Harry McQuillan

The Next Westminster Government's Role in Transforming Community Pharmacy and Healthcare

The Next Westminster Government's Role in Transforming Community Pharmacy and Healthcare

A view from Numark Chairman, Harry McQuillan

As we gear up for a general election on July 4th, I find myself reflecting on what the next Westminster government could do to make better use of the role of our community pharmacies across England. Often the first point of contact for many patients, pharmacies play a crucial role in our healthcare system, yet their potential is far from fully realised. I have also found through my visits across the four UK countries areas of excellence in each of the community pharmacy contracts and if those were replicated across the entire UK estate, the community pharmacy service offer should be compelling to any government.

I've been thinking about how the next Westminster and the three devolved governments could leverage the power of pharmacies to deliver better healthcare outcomes and alleviate some of the pressures on what is becoming an overburdened NHS system. 

Pharmacists are highly trained professionals who have proven with services such as Pharmacy First in Scotland and England, the Common Ailments Service in Wales and the Minor Ailments Service in Northern Ireland, that they are ready, willing and able to deliver so much more than just supply medicines. Pharmacists and their trained teams are perfectly placed to manage chronic diseases, implement routine monitoring and initiate adjustments to treatment plans, ensuring patients get more consistent care and as a bi-product reduce the burden on GPs.

I’d also like to see a wider expansion of vaccination services as recommended in the recent Health Select Committee report.  This could be especially beneficial in rural areas where access to healthcare providers can be limited. In Scotland it has been shown that by giving pharmacists increased authority to prescribe medicines for common clinical conditions significantly improves access to care and reduces health inequalities.

For all our healthcare systems to function smoothly, we need better integration between pharmacies and the wider primary care multidisciplinary teams. Encouraging collaboration between pharmacists, doctors, and other healthcare providers can only lead to a more coordinated approach to patient care.

A big part of this is ensuring that pharmacists have access to patients' electronic health records.  This would allow for better tracking of medication histories, help reduce errors, and improve continuity of care.   Full end to end integration that facilitates a pharmacist and registered pharmacy technicians being able to access a patient’s full medical history will ultimately improve patient care and allow those professionals to make informed treatment decisions about both acute and chronic conditions at the time of patient presentation.

For pharmacies to take on these expanded roles, they need adequate funding and increased access to resources. It’s crucial that all the governments deliver increased remuneration for the services community pharmacy provide.  Pharmacy owners must have confidence in their income to ensure they continue to invest in their business and deliver the NHS services everyone desires.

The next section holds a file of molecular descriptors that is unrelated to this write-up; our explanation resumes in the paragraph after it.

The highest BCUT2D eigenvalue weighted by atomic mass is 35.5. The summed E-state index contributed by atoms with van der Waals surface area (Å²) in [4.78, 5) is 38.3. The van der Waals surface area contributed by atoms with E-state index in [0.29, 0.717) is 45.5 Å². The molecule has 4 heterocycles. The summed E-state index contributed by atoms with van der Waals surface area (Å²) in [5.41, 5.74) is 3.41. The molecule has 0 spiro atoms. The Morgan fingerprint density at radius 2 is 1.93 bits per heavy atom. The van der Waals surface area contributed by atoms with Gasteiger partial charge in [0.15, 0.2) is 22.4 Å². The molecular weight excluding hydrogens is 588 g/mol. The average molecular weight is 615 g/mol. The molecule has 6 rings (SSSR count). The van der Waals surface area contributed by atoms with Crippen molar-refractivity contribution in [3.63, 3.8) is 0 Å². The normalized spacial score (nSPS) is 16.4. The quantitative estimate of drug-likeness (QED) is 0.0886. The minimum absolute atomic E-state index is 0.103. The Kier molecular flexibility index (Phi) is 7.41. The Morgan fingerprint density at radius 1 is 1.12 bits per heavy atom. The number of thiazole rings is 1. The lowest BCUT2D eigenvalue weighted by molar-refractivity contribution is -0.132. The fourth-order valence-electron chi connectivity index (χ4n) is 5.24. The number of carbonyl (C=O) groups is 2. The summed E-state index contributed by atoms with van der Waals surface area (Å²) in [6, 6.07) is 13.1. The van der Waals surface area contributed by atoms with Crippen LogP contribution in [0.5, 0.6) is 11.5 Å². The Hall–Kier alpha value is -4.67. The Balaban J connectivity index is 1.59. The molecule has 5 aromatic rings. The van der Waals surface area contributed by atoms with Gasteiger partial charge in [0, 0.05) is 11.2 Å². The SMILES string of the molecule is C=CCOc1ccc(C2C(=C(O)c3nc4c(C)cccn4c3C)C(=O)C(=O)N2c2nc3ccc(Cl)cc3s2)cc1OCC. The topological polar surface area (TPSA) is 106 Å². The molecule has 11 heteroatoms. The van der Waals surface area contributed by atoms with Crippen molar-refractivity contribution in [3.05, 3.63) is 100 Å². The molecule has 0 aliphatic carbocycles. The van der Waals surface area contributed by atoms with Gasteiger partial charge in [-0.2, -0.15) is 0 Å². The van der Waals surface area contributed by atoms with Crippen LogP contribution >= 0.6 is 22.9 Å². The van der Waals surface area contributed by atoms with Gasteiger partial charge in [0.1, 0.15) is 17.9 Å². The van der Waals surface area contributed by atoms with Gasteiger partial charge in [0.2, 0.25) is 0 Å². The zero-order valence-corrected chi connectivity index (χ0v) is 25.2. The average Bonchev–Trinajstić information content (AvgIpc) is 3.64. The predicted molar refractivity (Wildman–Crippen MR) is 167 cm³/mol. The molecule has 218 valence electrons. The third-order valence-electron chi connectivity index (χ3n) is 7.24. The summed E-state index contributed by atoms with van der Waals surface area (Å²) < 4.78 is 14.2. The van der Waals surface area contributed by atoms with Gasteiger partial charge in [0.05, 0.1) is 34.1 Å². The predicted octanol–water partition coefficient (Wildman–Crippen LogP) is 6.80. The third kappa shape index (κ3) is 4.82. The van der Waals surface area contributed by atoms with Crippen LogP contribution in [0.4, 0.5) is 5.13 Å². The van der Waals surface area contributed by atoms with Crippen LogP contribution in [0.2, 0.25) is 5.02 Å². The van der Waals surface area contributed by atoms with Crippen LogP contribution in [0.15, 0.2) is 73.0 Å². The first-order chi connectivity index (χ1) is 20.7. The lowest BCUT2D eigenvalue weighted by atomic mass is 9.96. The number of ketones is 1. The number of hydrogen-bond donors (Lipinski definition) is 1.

Training is another key consideration. Offering grants for additional training programs would help pharmacists and their teams acquire the new skills they need to manage chronic conditions, utilise independent prescribing, and more. And let’s not forget about the importance of investing in the technological infrastructure needed to support digital integration and help drive efficiencies and research into community pharmacy practice.

For these changes to happen, we need the right policies and regulations in place. The next Westminster government should work to streamline reserved legislation that currently limit what pharmacists can and cannot do. This legislative support is key. We need laws that recognise and expand the role of pharmacists within the healthcare system, ensuring they are a central part of our healthcare strategy.

The upcoming general election is a chance to reimagine and revitalise our healthcare system in England and it gives the devolved governments an opportunity to reflect on any implications for them. By expanding the role of pharmacists, enhancing funding and resources, fostering integration and collaboration, and supporting public health initiatives, all governments can transform pharmacies into powerful healthcare facilities at the heart of communities.

These changes won’t just benefit patients; they’ll help create more efficient, accessible, and resilient healthcare systems. This is with the goal of delivering better health outcomes for everyone. Here’s hoping the next Westminster government and our devolved Scottish, Welsh and Northern Irish parliaments take note and seize the opportunity to make meaningful reforms that truly leverage the potential of our community pharmacies. Numark is uniquely and ideally placed to help deliver these aspirations for its members through its partnership approach.